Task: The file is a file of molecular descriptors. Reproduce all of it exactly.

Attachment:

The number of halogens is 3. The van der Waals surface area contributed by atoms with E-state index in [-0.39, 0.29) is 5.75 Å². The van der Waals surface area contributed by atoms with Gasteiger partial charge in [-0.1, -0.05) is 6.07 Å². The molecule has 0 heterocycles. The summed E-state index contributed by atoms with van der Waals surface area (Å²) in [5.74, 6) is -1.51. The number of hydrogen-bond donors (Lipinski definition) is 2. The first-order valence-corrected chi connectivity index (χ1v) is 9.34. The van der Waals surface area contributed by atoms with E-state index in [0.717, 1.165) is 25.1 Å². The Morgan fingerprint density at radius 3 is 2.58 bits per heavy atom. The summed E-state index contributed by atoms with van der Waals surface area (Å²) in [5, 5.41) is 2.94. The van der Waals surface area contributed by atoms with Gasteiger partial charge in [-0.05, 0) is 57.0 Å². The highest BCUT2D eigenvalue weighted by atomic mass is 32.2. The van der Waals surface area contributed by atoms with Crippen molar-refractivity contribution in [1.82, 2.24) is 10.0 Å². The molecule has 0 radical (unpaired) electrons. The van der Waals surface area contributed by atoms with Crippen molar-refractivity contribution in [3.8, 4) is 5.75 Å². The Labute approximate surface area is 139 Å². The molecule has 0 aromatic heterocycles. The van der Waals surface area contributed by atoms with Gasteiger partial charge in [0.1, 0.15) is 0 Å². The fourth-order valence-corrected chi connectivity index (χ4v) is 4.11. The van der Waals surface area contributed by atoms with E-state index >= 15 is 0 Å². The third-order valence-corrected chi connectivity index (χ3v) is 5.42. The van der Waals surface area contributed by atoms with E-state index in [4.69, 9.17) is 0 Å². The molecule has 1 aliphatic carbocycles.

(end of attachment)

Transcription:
The number of halogens is 3. The van der Waals surface area contributed by atoms with E-state index in [-0.39, 0.29) is 5.75 Å². The van der Waals surface area contributed by atoms with Gasteiger partial charge in [-0.1, -0.05) is 6.07 Å². The molecule has 0 heterocycles. The summed E-state index contributed by atoms with van der Waals surface area (Å²) in [5.74, 6) is -1.51. The number of hydrogen-bond donors (Lipinski definition) is 2. The first-order valence-corrected chi connectivity index (χ1v) is 9.34. The van der Waals surface area contributed by atoms with E-state index in [0.717, 1.165) is 25.1 Å². The Morgan fingerprint density at radius 3 is 2.58 bits per heavy atom. The summed E-state index contributed by atoms with van der Waals surface area (Å²) in [5, 5.41) is 2.94. The van der Waals surface area contributed by atoms with Gasteiger partial charge in [-0.05, 0) is 57.0 Å². The highest BCUT2D eigenvalue weighted by atomic mass is 32.2. The van der Waals surface area contributed by atoms with Crippen molar-refractivity contribution in [1.82, 2.24) is 10.0 Å². The molecule has 0 radical (unpaired) electrons. The van der Waals surface area contributed by atoms with Crippen molar-refractivity contribution in [3.8, 4) is 5.75 Å². The Labute approximate surface area is 139 Å². The molecule has 0 aromatic heterocycles. The van der Waals surface area contributed by atoms with Gasteiger partial charge in [0.1, 0.15) is 0 Å². The fourth-order valence-corrected chi connectivity index (χ4v) is 4.11. The van der Waals surface area contributed by atoms with E-state index >= 15 is 0 Å². The third-order valence-corrected chi connectivity index (χ3v) is 5.42. The van der Waals surface area contributed by atoms with E-state index in [4.69, 9.17) is 0 Å². The molecule has 1 aliphatic carbocycles.